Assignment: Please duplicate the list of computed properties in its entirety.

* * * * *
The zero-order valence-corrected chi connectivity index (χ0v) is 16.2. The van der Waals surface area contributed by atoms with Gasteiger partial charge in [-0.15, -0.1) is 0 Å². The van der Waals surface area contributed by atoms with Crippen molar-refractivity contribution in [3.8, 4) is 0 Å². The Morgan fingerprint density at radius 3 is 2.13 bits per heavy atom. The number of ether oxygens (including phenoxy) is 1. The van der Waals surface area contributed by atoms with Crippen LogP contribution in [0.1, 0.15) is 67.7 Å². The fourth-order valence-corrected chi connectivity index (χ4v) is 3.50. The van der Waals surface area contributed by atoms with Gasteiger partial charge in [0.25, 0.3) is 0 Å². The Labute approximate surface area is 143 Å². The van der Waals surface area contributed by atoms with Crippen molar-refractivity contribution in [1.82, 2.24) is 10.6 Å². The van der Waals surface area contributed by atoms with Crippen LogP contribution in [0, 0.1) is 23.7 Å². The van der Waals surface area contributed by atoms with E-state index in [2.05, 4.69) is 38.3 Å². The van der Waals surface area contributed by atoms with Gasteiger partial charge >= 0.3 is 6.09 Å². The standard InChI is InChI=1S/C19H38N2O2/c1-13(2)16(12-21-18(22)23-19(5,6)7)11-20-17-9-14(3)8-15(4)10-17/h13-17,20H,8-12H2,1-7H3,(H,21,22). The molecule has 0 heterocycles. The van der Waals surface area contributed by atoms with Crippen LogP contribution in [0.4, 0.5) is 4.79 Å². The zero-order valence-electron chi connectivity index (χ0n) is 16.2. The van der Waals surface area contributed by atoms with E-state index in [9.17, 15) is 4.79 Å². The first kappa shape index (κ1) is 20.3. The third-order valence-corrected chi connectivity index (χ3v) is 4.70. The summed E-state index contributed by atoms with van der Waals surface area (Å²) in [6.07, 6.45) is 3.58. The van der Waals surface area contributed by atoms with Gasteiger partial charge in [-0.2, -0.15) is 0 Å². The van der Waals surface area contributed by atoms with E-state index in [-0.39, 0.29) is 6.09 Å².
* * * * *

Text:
The zero-order valence-corrected chi connectivity index (χ0v) is 16.2. The van der Waals surface area contributed by atoms with Gasteiger partial charge in [-0.15, -0.1) is 0 Å². The van der Waals surface area contributed by atoms with Crippen molar-refractivity contribution in [3.8, 4) is 0 Å². The Morgan fingerprint density at radius 3 is 2.13 bits per heavy atom. The number of ether oxygens (including phenoxy) is 1. The van der Waals surface area contributed by atoms with Crippen LogP contribution in [0.1, 0.15) is 67.7 Å². The fourth-order valence-corrected chi connectivity index (χ4v) is 3.50. The van der Waals surface area contributed by atoms with Gasteiger partial charge in [0.25, 0.3) is 0 Å². The Labute approximate surface area is 143 Å². The van der Waals surface area contributed by atoms with Crippen molar-refractivity contribution in [1.82, 2.24) is 10.6 Å². The van der Waals surface area contributed by atoms with Crippen LogP contribution in [0, 0.1) is 23.7 Å². The van der Waals surface area contributed by atoms with E-state index in [2.05, 4.69) is 38.3 Å². The van der Waals surface area contributed by atoms with Gasteiger partial charge >= 0.3 is 6.09 Å². The standard InChI is InChI=1S/C19H38N2O2/c1-13(2)16(12-21-18(22)23-19(5,6)7)11-20-17-9-14(3)8-15(4)10-17/h13-17,20H,8-12H2,1-7H3,(H,21,22). The molecule has 0 heterocycles. The van der Waals surface area contributed by atoms with Crippen LogP contribution in [0.4, 0.5) is 4.79 Å². The zero-order valence-electron chi connectivity index (χ0n) is 16.2. The van der Waals surface area contributed by atoms with E-state index in [9.17, 15) is 4.79 Å². The first kappa shape index (κ1) is 20.3. The third-order valence-corrected chi connectivity index (χ3v) is 4.70. The summed E-state index contributed by atoms with van der Waals surface area (Å²) in [6.07, 6.45) is 3.58. The van der Waals surface area contributed by atoms with Gasteiger partial charge in [-0.2, -0.15) is 0 Å². The van der Waals surface area contributed by atoms with E-state index in [-0.39, 0.29) is 6.09 Å².